Wednesday, March 29, 2006

In the 100s

I find it odd that poets sometimes boast in bios that they've had "hundreds of poems in hundreds of publications." I counted the other day and I've had something like 70 poems published, and of course looking back some of them weren't very good. Even now, looking at my "finito" file, there are poems I could publish somewhere, but I'm not sending them out because they're rickety. But there are a lot of crap journals, just like there are crap poets. Not that people who have had "100s of poems in 100s of publications" are crap poets - I just don't think it's a bragging point. When I read a bio, I find it more memorable when someone says "I stick a garlic clove in each meatball before cooking" than when they get to journal #8 in the pubs list.

Anyway, had some good/bad news. A magazine accepted "For Luisa, Waiting to be Fetched." Had to tell them it was already taken. Kind of a bummer, though the journal that took it is a good one. And I had actually sent a note withdrawing the poem. They weren't irritated, and said, yes, they'd overlooked my withdrawl note.

Anyway, cool and wet here. I'm making tomato sauce. I let five or six fat garlic cloves soften in warm oil with onions, bay leaf and carrot before adding the tomatoes.

Monday, March 27, 2006


To have a dog is to hurry, swish, dunk and hipsway.
To have a dog is to dally on hillsides.
To have a dog is to boogie the sparrows.
It is to inhabit the wooden house of barking.
It is slippers, mud and slobber.
To have a dog is to pull rank with the animals.
It is to be an intimate of the rain.
To have a dog is the cave, wolf and campfire.

Tuesday, March 14, 2006

literary triumph

There are scads of books I've never finished, not just Ulysses. It's my right as a reader to give up. A couple weeks ago, a colleague pushed Bret Easton Ellis's Lunar Park into my hand. I was not very enthusiastic but he said I would be amazed. I was never interested in Ellis and know I know why. So what? I'm counting it among my literary triumphs to have tossed it aside.

Sorry to all his mesmerized fans.

I am reading The Twilight of American Culture, though, and nearly finished. It's interesting and insightful and depressing, though at points the writer, Morris Bermann, does start to sound a little like the self-help book writers he denigrates. How to save yourself from becoming part of the moronic herd. If you weren't already trying, it's too late now.

In other literary triumph news, these books I've managed to read all the way through two or more times:

Les Miserables
The Catcher in the Rye
Of Human Bondage
In Cold Blood
The Doors of Perception

I'd have to go through my old journals to see if there are more. But I think that's it.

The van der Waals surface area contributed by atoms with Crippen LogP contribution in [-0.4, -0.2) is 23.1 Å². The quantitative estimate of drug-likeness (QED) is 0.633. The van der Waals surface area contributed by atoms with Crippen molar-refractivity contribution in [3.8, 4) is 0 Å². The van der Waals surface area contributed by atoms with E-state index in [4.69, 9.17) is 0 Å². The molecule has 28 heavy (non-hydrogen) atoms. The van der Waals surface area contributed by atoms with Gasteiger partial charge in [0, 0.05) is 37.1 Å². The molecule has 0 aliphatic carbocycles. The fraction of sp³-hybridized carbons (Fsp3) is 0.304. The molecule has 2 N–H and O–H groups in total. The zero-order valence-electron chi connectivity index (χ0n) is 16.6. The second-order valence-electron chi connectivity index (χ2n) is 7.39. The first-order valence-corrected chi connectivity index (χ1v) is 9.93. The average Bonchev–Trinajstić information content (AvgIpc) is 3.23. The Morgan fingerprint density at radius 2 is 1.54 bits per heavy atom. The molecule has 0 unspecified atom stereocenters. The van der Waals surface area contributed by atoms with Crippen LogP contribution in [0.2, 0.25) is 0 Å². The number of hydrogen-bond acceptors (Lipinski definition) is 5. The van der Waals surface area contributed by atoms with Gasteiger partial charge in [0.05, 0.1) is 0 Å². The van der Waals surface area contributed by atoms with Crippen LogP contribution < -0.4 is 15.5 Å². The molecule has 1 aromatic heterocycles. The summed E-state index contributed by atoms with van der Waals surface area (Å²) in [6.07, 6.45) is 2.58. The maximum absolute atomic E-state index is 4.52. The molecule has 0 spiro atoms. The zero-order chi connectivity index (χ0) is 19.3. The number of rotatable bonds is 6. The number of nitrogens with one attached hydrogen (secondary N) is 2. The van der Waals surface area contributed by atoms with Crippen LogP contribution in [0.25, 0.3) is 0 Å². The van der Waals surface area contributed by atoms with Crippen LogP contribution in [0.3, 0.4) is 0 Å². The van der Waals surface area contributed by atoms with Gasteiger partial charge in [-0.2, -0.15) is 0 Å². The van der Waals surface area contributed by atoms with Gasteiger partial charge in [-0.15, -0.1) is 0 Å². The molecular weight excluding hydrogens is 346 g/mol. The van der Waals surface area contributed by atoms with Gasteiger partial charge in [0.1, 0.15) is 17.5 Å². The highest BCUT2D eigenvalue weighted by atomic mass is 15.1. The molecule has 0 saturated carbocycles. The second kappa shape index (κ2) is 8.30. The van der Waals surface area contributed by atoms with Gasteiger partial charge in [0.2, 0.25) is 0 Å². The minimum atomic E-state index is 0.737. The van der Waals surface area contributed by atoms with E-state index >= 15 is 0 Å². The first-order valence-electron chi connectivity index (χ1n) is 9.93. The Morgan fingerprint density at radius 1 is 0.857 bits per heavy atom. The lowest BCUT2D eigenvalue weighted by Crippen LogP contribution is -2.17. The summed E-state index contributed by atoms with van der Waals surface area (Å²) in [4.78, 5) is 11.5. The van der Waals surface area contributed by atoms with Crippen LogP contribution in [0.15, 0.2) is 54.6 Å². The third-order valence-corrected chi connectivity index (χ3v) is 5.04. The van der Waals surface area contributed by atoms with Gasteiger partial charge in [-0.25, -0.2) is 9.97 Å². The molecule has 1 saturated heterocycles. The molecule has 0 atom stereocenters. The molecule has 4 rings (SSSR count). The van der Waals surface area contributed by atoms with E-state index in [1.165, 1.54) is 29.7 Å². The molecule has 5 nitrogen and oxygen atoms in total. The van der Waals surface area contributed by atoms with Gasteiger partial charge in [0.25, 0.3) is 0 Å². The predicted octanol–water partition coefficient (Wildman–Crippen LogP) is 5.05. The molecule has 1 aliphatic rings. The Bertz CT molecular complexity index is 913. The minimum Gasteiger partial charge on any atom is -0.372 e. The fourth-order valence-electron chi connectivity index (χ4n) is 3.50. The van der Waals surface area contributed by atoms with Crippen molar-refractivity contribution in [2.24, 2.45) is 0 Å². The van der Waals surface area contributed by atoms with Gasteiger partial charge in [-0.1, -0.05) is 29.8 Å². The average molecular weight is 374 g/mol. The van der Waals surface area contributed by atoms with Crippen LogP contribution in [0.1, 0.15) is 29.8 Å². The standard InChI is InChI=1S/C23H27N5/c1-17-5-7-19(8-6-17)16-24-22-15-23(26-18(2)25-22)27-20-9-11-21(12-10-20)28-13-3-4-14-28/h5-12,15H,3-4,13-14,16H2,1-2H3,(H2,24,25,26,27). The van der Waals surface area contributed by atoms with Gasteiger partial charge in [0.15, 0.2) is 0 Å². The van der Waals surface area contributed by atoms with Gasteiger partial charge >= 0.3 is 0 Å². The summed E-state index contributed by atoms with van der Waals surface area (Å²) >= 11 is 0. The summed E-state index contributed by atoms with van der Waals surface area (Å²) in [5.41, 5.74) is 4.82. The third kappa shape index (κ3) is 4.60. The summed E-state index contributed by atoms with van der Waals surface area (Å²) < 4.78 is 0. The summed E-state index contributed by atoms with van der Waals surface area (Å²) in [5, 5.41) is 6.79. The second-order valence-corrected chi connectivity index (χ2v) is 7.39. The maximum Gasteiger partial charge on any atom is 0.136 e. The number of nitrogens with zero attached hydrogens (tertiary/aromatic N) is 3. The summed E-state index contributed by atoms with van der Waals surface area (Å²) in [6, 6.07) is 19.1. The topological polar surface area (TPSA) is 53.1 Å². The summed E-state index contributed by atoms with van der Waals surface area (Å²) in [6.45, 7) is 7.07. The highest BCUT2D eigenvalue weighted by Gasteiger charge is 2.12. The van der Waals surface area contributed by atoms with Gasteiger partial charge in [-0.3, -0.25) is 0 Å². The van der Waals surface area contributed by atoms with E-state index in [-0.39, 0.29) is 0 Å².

In a poetic slump. Just too tired, I think, with work, kids, dog, appointments, making dinner, cleaning up dinner, paying bills, insomnia, sick kids, and now the husband says he needs a small operation and will in the hospital for a few days, then out of commission for 2-3 weeks. I did my best to be sympathetic, but mostly innerly panicked about when I'd find the time to pencil in my nervous c'llaps.

Tuesday, March 07, 2006


I have two poems in the new DMQ Review: Postcards from Paris and Year in Milan.

One of those, Postcards, was accepted over a year and a half ago by Poet's Canvas, which then disappeared into the ether before publishing. Never heard back from the editor. A friend of mine was accepted for the same issue and also never heard a word back on why/what happened. It's another one of those cases where you can only assume something terrible has happened, when actually all you'd like to do is get pissed off.

So, be careful which ezines you submit to. Are they fly-by-nights? Do the editors stick to the publishing schedule?

My poem Stovetop won the IBPC competition this month, which was a complete surprise. Once it's up at the Web del Sol site, I'll post the link.

Otherwise, Third Coast wrote back to say they'd also take For Luisa, Waiting to be Fetched along with The Problem with Everything. So that was good news. Not sure if they'll be in the next issue or the following one.

Bellingham Review apparently rejected my poems. I got them back in an envelope last week. No rejection slip, no nothing. Just the poems in my SASE.

let me tell you how it will be

So we've had the dog for a month and the other day we get a notice from the government about the dog tax. Seems the dog owes 82 euros in dog tax for 2006. What I want to know where is the dog going to get this money. It is good to know, though, that my dog is going to receive some benefits from paying taxes, nicht wahr? I'm sure some of that money is going to go for her pension and old-age health care costs. I'm sure this isn't just some idea the innovative German government had to let them continue taxing everything in sight. Wait, to tax even the intangible. In fact the intangible more than the tangible. I'm sure that if there's a war, the German army is going to descend on Kurzroederstrasse to defend my good tax-paying dog. Because she's cute, and is all paid up for this year. So everything's good. No worries.
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